Last Friday marked the official inception of a new joint effort between the State Department and the James Beard Foundation: the American Chef Corps, which is comprised of twenty celebrity chefs. The list includes such luminaries as Jose Andres of D.C.’s Jaleo, April Bloomfield of New York’s Spotted Pig, and Dan Barber, the current patron saint of the farm-to-table movement. Mike Isabella, of Top Chef fame, will be the first “State Chef,” a unfortunately authoritarian title whose vague job description is rather more mellow: The man famous for hooking Washingtonians on “Jersey-Italian” cuisine will “represent America’s food culture abroad.”
To be clear, Isabella will not represent America’s actual food culture. In fact, what the White House and State Department wish to accomplish with the Chef Corps (as part of the larger “Diplomatic Culinary Partnership”) is to rebrand U.S. food culture abroad. Thanks to the many Golden Arches strewn across the globe, the rest of the world has a certain fixed idea about American cuisine, and perhaps Americans more generally: A horde of preservative-popping tramplers of local culture. Unfortunately, Foggy Bottom’s effort to show off the more diverse and human side of the Yankee kitchen seems focused primarily on the $100-a-plate foodie category of culinary life—something out of reach for most Americans, not to mention the foreigners with whom our toque-wearing ambassadors will soon be engaging. […]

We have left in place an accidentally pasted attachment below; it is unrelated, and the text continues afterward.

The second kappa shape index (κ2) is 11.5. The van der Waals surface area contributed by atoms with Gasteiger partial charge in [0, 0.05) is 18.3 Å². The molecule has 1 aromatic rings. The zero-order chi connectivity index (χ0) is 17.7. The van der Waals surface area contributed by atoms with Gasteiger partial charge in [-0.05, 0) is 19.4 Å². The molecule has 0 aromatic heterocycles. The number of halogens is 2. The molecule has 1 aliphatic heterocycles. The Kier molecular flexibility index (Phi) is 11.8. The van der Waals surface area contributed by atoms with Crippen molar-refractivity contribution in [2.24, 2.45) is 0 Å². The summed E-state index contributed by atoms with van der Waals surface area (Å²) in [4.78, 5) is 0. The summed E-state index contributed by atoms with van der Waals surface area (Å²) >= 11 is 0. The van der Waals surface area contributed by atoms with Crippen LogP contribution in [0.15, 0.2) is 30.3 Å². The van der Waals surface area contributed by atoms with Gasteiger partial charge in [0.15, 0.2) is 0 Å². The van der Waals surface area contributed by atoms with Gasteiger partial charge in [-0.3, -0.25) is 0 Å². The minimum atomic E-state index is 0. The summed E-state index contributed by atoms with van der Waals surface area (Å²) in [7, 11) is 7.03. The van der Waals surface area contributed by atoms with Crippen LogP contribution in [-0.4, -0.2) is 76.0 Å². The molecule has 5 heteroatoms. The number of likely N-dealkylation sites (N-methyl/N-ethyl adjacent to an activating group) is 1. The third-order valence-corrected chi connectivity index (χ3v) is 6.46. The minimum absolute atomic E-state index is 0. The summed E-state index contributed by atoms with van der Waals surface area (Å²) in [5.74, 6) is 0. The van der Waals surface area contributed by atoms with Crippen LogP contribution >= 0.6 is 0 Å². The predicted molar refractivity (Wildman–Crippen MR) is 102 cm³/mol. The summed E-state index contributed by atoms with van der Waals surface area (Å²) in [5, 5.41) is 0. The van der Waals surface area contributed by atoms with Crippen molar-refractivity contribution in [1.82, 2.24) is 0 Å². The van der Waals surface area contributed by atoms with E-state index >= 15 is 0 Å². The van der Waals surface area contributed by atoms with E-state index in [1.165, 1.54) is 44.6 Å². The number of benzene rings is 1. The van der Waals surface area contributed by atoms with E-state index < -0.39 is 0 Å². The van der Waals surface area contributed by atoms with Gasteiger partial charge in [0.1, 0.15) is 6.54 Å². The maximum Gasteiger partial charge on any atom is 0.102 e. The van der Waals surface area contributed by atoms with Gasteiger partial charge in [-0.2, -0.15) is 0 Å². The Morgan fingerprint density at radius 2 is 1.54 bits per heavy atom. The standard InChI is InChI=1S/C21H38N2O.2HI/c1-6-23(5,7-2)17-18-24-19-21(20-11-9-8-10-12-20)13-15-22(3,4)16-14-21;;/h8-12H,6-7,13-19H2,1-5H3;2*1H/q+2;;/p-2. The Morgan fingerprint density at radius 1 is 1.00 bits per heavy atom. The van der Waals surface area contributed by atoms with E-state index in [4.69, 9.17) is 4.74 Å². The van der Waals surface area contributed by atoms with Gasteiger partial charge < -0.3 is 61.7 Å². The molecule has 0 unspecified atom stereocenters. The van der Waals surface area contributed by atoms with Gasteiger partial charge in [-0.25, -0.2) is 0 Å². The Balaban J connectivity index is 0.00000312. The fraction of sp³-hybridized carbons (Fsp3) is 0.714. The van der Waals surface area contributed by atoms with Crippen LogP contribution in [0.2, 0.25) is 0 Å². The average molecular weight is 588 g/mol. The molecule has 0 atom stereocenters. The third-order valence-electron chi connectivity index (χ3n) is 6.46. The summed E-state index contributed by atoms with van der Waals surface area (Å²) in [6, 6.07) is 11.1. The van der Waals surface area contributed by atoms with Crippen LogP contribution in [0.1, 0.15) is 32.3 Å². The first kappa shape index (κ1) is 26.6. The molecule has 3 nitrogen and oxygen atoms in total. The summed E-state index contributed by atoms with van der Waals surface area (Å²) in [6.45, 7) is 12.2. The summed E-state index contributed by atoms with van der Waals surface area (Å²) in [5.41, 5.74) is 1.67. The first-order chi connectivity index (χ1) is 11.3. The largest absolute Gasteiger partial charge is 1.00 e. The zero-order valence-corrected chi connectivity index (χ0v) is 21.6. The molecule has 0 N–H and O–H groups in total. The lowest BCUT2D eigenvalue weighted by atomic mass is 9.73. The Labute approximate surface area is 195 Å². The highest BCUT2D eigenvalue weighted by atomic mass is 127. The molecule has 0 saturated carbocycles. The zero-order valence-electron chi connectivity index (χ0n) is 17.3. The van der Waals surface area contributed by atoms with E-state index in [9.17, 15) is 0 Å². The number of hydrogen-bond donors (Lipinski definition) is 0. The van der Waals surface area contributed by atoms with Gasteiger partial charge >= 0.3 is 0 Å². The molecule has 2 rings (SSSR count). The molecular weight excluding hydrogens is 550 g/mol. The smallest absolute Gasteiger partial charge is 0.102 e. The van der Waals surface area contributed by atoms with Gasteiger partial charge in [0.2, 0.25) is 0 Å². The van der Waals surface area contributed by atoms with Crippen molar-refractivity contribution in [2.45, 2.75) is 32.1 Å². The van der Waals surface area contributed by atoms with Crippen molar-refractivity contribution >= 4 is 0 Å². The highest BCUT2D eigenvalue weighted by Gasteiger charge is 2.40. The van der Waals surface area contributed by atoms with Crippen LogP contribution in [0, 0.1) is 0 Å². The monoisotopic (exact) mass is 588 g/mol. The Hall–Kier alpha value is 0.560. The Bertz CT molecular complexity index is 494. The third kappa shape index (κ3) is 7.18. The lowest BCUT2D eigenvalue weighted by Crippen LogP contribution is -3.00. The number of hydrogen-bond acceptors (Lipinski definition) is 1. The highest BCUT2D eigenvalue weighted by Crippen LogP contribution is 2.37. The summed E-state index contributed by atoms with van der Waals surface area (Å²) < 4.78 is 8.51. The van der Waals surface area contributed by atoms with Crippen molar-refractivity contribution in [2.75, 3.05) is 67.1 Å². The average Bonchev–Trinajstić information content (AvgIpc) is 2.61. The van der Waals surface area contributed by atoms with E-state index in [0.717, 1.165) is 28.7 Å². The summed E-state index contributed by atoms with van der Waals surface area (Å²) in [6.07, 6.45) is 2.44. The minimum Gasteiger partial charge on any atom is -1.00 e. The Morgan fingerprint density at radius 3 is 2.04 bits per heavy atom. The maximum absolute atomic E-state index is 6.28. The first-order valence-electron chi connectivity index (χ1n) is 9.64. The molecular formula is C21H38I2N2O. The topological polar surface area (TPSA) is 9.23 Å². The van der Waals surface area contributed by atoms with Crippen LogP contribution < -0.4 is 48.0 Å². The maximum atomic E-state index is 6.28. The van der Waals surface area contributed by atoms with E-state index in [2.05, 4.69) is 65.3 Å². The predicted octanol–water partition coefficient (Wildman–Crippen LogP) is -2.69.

Yes, there’s something wholesome and simple and primal about the idea of breaking bread with allies and enemies alike. But the deliciousness of fusion cooking is often a very tasty byproduct of imperial exercises that foreign ministries the world around tend to shy away from discussing. (The folks in charge of France’s global image, you’d imagine, would rather you not think to closely about why, precisely, banh mi is made with baguette bread—just as our State Department might not want officials in Hanoi to remember the events that caused so many banh mi establishments to open up here starting in the mid-70s.)
Even without the backlash of war, there’s other sorts of diplomatic sensitivity to consider. What chunks of this program seem to be doing is telling the rest of the world that we took their stuff—their beloved paellas, their ancient shwarmas, their impeccable terrines, their inventive spice palates—and made it better because we made it modern and American and shiny and expensive. Now, this might very well be true (although I’m pretty sure that’s not the prevailing foodie opinion, both inside and outside these borders). And believing that the New World improves upon the cultural heritage of the Old is at the heart of the American experiment, sure. But we can’t just TELL them that outright. That’s the very worst kind of cultural diplomacy.